2. Skills. The skills test will require you to bring your own commercial vehicle, provided by the school you attend, and will require basic handling of a rig. The test is much like the driver’s test that you take for your traditional license, but the test is far more advanced and intense.

Texas’ commercial motor vehicle handbook is available online and provides a thorough outline of what to expect on each test. A few of the requirements that you’ll need to know for testing are:

  • Cargo and passenger safety
  • Vehicle inspection test
  • Basic control skills
  • On-road driving test

You must pass all of the testing requirements to be able to obtain your CDL. If you fail the test, you will have to apply to take the test over again.

Texas CDL Fees

Applications for your CLP and CDL license will require you to pay fees. Texas’ fee schedule can change, so please make sure to check the current fee schedule. The fees at the time of writing this article are:

  • $60 for a CDL license for five years.
  • $10 for changes to a license, such as restriction, class, endorsement or type of license.
  • $24 for the CLP.
  • $10 for a replacement or duplicate license.

If you convert your Texas driver’s license to a CDL, you will be granted a $4 credit for every year remaining on your license. The credit will reduce the total 5-year CDL fee.

CDL Endorsement Options in Texas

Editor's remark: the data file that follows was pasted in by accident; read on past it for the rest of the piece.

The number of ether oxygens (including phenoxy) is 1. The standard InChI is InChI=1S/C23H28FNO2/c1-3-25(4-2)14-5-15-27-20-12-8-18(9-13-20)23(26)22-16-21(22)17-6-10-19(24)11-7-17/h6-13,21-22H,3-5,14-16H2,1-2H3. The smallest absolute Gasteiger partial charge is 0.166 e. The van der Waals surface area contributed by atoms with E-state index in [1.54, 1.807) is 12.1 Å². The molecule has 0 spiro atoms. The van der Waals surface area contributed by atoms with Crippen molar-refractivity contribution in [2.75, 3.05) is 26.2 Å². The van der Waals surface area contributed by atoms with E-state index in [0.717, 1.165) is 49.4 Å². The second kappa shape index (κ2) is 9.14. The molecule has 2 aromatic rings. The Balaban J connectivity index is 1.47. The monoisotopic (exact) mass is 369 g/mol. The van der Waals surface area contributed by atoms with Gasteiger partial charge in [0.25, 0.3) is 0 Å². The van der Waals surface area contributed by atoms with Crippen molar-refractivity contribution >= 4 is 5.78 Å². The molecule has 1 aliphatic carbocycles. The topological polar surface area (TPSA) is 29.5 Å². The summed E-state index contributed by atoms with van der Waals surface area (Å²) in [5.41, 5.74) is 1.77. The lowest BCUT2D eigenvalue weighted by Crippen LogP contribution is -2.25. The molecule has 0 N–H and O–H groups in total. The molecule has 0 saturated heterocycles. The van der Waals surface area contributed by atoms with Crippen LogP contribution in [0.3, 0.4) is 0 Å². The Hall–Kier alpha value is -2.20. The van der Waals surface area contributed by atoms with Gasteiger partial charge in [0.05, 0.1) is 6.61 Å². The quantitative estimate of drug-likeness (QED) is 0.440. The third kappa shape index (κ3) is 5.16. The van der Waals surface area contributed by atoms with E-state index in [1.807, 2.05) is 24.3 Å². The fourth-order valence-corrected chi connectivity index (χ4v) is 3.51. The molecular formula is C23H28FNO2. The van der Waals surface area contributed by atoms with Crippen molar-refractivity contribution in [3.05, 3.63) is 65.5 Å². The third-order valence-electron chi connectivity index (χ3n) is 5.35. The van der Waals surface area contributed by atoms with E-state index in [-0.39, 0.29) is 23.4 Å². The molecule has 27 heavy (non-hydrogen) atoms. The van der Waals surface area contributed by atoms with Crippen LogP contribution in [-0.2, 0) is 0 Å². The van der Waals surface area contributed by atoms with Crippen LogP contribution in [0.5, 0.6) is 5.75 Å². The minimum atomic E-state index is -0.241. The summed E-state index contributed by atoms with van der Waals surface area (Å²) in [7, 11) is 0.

Texas has several endorsements, six in total, that allow you to transport different goods or trailers. Additional testing to obtain their endorsements may be required, and a learner permit for the endorsement may be required for up to 14 days.

The different types of endorsement options in Texas are:

  • School Bus (S): An endorsement required to operate a school bus.
  • Passenger (P): An endorsement required to operate a vehicle for a certain number of passengers.
  • Double/Triple Trailer (T): An endorsement to tow a double or triple trailer.
  • Tank Vehicle (N): An endorsement required to operate a tank vehicle, or a vehicle that carries liquefied or liquid gaseous materials.
  • Hazardous Materials (H): An endorsement to haul hazardous materials, such as gases, explosives and flammable liquids.
  • Combination of N and H (X): A combination endorsement for a tank and hazardous material endorsement.

All endorsements will require a knowledge test. You will be required to pass a driving test when obtaining your P or S endorsements.

Searching for a CDL Class in Texas

If you’re trying to obtain a Texas CDL license, you’ll want to choose a proven school. CDL schools offer the opportunity to practice and learn on new equipment, provide placement options (in many cases) and will help you get on the fast-track to getting your CDL license.

Search for a school in your area by filling out the form below.